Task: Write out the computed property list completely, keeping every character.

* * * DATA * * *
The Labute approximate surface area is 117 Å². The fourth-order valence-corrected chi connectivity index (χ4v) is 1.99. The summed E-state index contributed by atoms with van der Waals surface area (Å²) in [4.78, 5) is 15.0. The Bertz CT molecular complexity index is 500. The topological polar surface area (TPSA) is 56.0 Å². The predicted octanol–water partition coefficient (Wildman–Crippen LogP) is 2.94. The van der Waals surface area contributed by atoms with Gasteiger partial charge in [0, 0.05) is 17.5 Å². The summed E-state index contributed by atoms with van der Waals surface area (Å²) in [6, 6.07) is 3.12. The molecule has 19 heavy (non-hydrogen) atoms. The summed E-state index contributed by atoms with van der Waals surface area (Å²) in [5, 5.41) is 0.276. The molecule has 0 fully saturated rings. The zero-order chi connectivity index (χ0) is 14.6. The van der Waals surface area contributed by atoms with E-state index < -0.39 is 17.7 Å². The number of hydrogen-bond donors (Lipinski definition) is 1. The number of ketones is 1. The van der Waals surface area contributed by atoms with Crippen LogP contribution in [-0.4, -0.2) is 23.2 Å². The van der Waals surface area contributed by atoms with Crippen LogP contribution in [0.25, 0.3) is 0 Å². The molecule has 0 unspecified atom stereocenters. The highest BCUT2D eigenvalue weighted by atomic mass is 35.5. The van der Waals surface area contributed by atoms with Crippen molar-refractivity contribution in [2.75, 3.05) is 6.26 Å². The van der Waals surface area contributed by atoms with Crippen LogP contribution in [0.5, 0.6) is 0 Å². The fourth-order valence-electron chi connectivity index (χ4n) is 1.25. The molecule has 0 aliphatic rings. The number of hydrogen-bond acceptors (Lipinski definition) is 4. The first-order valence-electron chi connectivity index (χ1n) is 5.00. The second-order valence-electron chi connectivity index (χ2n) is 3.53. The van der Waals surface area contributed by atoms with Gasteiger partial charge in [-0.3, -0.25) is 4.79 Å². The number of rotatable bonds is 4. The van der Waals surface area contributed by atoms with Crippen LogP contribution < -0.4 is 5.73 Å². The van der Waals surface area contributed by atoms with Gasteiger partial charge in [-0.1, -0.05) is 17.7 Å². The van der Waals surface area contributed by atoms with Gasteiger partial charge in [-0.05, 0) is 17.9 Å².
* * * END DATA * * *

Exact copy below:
The Labute approximate surface area is 117 Å². The fourth-order valence-corrected chi connectivity index (χ4v) is 1.99. The summed E-state index contributed by atoms with van der Waals surface area (Å²) in [4.78, 5) is 15.0. The Bertz CT molecular complexity index is 500. The topological polar surface area (TPSA) is 56.0 Å². The predicted octanol–water partition coefficient (Wildman–Crippen LogP) is 2.94. The van der Waals surface area contributed by atoms with Gasteiger partial charge in [0, 0.05) is 17.5 Å². The summed E-state index contributed by atoms with van der Waals surface area (Å²) in [6, 6.07) is 3.12. The molecule has 19 heavy (non-hydrogen) atoms. The summed E-state index contributed by atoms with van der Waals surface area (Å²) in [5, 5.41) is 0.276. The molecule has 0 fully saturated rings. The zero-order chi connectivity index (χ0) is 14.6. The van der Waals surface area contributed by atoms with E-state index < -0.39 is 17.7 Å². The number of hydrogen-bond donors (Lipinski definition) is 1. The number of ketones is 1. The van der Waals surface area contributed by atoms with Crippen LogP contribution in [-0.4, -0.2) is 23.2 Å². The van der Waals surface area contributed by atoms with Crippen LogP contribution in [0.25, 0.3) is 0 Å². The molecule has 0 unspecified atom stereocenters. The highest BCUT2D eigenvalue weighted by atomic mass is 35.5. The van der Waals surface area contributed by atoms with Crippen molar-refractivity contribution in [2.75, 3.05) is 6.26 Å². The van der Waals surface area contributed by atoms with Crippen LogP contribution in [0.5, 0.6) is 0 Å². The fourth-order valence-electron chi connectivity index (χ4n) is 1.25. The molecule has 0 aliphatic rings. The number of hydrogen-bond acceptors (Lipinski definition) is 4. The first-order valence-electron chi connectivity index (χ1n) is 5.00. The second-order valence-electron chi connectivity index (χ2n) is 3.53. The van der Waals surface area contributed by atoms with Gasteiger partial charge in [-0.3, -0.25) is 4.79 Å². The number of rotatable bonds is 4. The van der Waals surface area contributed by atoms with Crippen LogP contribution < -0.4 is 5.73 Å². The van der Waals surface area contributed by atoms with Gasteiger partial charge in [-0.1, -0.05) is 17.7 Å². The van der Waals surface area contributed by atoms with Gasteiger partial charge in [-0.05, 0) is 17.9 Å².